Sunday, June 20, 2010

S 3480 – Cyber Security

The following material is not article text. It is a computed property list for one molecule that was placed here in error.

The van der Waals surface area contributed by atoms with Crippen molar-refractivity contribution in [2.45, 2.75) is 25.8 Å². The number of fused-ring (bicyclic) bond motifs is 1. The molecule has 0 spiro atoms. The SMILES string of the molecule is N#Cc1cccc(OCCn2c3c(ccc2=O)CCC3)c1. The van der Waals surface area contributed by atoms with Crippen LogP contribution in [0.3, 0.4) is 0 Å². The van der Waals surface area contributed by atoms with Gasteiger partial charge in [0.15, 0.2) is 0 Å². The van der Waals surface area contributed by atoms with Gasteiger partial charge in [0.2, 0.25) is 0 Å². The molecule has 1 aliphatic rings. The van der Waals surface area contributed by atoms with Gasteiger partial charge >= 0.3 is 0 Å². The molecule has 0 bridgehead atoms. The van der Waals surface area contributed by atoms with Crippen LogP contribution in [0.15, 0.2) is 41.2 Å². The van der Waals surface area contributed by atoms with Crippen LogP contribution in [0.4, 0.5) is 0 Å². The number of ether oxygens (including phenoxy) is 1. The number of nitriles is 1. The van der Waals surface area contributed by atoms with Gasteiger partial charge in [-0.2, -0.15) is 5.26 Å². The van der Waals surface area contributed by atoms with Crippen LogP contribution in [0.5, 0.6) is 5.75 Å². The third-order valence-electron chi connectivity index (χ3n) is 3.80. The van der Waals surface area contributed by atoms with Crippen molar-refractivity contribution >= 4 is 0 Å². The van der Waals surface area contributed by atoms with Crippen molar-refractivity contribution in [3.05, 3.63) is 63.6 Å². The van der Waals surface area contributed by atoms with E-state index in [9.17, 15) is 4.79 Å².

Last week I took a brief look at some concerns being expressed about the new comprehensive cyber security bill coming out the offices of Sen. Lieberman (I, CT) and Sen. Collins (R, ME). At that time I hadn’t had a chance to review the text of the bill. Now that I have had a chance to do so it doesn’t seem that this bill will have serious affects on industrial control systems (ICS), but owners of conventional IT systems at chemical facilities that are considered to be critical infrastructure may be affected. ICS I have to waffle a little bit on the potential affects on ICS. I cannot find anywhere in the bill where the terms ‘industrial control system’ or ‘SCADA’ are mentioned. These are two of the most commonly used descriptors of the computer systems used to control chemical processes. In fact the word ‘industrial’ only shows up once in the legislation and that in regards to industrial espionage {§406(a)(2)(E)}. I don’t think that it is unreasonable to assume that ICS are not covered under the introduced bill. Having said that, there may be a loophole that regulators could use to attempt to regulate ICS in ‘critical industries’. In defining ‘cyberspace’ the legislators expansively state that it includes “the Internet, telecommunications networks, computer systems, and embedded processors and controllers [emphasis added] in critical industries” {§3(2)}. Since this statement is modifying ‘the interdependent network of information infrastructure’, I think that any such ICS regulations would certainly end up in lengthy court battles. Information Systems The major focus of this legislation is the protection of information systems of the Federal Government, but it does potentially apply many of the same controls to privately owned information networks. Covered critical infrastructure is defined as a system “that is on the prioritized critical infrastructure list established by the [DHS] Secretary under section 210E(a)(2)” {§241(4)(A) in §201}. Section 503 provides guidance to the Secretary about the maintenance of the ‘critical infrastructure list’. The catch all phrase “any other security related factor determined appropriate by the Secretary” could certainly be used to include high-risk chemical facilities on this list. I’ll leave the analysis of what specific affects that this bill could have on the managers of IT systems in these high-risk chemical facilities to those with more experience in IT systems; I have only been a user of such systems. Mark-up As I mentioned in a posting on Friday, this bill is currently scheduled to be marked-up in the Senate Homeland Security and Governmental Operations Committee on Thursday. There is no telling what changes will be made at that hearing. In fact, given the way that Senate committees conduct such hearings, we will have little idea of what changes have been made to the legislation until the final committee report is filed. I am certainly not going to predict when that will occur; we are still waiting on the report from this Committee on S 1649, the WMD bill that Sen. Lieberman and Collins pushed last year and upon which mark-ups were finished back in November. If and when a report on this bill is published, I will again look to see if there have been any provisions made that would specifically address ICS at high-risk chemical facilities.

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